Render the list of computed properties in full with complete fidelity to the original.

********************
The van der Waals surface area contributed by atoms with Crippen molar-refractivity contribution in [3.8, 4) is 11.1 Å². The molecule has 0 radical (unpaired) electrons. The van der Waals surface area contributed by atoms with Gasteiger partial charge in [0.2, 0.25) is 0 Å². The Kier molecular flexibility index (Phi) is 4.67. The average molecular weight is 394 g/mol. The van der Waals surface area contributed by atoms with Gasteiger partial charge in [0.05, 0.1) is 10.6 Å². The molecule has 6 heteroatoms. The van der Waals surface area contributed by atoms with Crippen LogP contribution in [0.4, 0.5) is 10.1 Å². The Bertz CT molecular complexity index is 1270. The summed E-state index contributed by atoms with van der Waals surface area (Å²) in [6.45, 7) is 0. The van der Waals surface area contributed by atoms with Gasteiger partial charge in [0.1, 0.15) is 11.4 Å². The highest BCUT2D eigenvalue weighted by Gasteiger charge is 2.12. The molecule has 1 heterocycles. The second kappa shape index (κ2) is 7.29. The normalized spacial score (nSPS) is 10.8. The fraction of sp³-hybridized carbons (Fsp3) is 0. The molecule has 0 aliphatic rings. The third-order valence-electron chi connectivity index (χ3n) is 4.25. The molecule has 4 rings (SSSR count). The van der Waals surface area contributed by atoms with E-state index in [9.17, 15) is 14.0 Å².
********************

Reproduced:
The van der Waals surface area contributed by atoms with Crippen molar-refractivity contribution in [3.8, 4) is 11.1 Å². The molecule has 0 radical (unpaired) electrons. The van der Waals surface area contributed by atoms with Gasteiger partial charge in [0.2, 0.25) is 0 Å². The Kier molecular flexibility index (Phi) is 4.67. The average molecular weight is 394 g/mol. The van der Waals surface area contributed by atoms with Gasteiger partial charge in [0.05, 0.1) is 10.6 Å². The molecule has 6 heteroatoms. The van der Waals surface area contributed by atoms with Crippen LogP contribution in [0.4, 0.5) is 10.1 Å². The Bertz CT molecular complexity index is 1270. The summed E-state index contributed by atoms with van der Waals surface area (Å²) in [6.45, 7) is 0. The van der Waals surface area contributed by atoms with Gasteiger partial charge in [0.1, 0.15) is 11.4 Å². The highest BCUT2D eigenvalue weighted by Gasteiger charge is 2.12. The molecule has 1 heterocycles. The second kappa shape index (κ2) is 7.29. The normalized spacial score (nSPS) is 10.8. The fraction of sp³-hybridized carbons (Fsp3) is 0. The molecule has 0 aliphatic rings. The third-order valence-electron chi connectivity index (χ3n) is 4.25. The molecule has 4 rings (SSSR count). The van der Waals surface area contributed by atoms with E-state index in [9.17, 15) is 14.0 Å².